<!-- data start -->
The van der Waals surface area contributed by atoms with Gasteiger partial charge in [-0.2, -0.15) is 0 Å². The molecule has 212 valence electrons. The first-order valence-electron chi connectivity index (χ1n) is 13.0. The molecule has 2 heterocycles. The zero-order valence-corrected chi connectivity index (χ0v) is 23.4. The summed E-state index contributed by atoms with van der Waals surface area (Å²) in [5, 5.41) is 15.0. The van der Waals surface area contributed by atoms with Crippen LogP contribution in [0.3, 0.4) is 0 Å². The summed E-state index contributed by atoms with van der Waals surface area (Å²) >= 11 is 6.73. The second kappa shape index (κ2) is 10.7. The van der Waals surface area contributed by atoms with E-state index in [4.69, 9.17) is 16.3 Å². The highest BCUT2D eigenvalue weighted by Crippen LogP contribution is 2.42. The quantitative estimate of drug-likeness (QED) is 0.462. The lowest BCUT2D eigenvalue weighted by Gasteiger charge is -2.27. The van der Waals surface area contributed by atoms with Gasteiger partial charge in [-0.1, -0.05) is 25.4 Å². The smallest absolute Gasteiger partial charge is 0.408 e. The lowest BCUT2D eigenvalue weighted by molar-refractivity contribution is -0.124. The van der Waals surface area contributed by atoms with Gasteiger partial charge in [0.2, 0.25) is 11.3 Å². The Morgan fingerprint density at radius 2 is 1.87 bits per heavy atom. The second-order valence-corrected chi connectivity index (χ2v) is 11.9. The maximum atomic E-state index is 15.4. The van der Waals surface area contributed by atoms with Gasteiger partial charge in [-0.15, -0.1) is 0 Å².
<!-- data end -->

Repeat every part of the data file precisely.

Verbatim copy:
The van der Waals surface area contributed by atoms with Gasteiger partial charge in [-0.2, -0.15) is 0 Å². The molecule has 212 valence electrons. The first-order valence-electron chi connectivity index (χ1n) is 13.0. The molecule has 2 heterocycles. The zero-order valence-corrected chi connectivity index (χ0v) is 23.4. The summed E-state index contributed by atoms with van der Waals surface area (Å²) in [5, 5.41) is 15.0. The van der Waals surface area contributed by atoms with Crippen LogP contribution in [0.3, 0.4) is 0 Å². The summed E-state index contributed by atoms with van der Waals surface area (Å²) >= 11 is 6.73. The second kappa shape index (κ2) is 10.7. The van der Waals surface area contributed by atoms with E-state index in [4.69, 9.17) is 16.3 Å². The highest BCUT2D eigenvalue weighted by Crippen LogP contribution is 2.42. The quantitative estimate of drug-likeness (QED) is 0.462. The lowest BCUT2D eigenvalue weighted by Gasteiger charge is -2.27. The van der Waals surface area contributed by atoms with Gasteiger partial charge in [-0.1, -0.05) is 25.4 Å². The smallest absolute Gasteiger partial charge is 0.408 e. The lowest BCUT2D eigenvalue weighted by molar-refractivity contribution is -0.124. The van der Waals surface area contributed by atoms with Gasteiger partial charge in [0.2, 0.25) is 11.3 Å². The Morgan fingerprint density at radius 2 is 1.87 bits per heavy atom. The second-order valence-corrected chi connectivity index (χ2v) is 11.9. The maximum atomic E-state index is 15.4. The van der Waals surface area contributed by atoms with Gasteiger partial charge in [-0.15, -0.1) is 0 Å².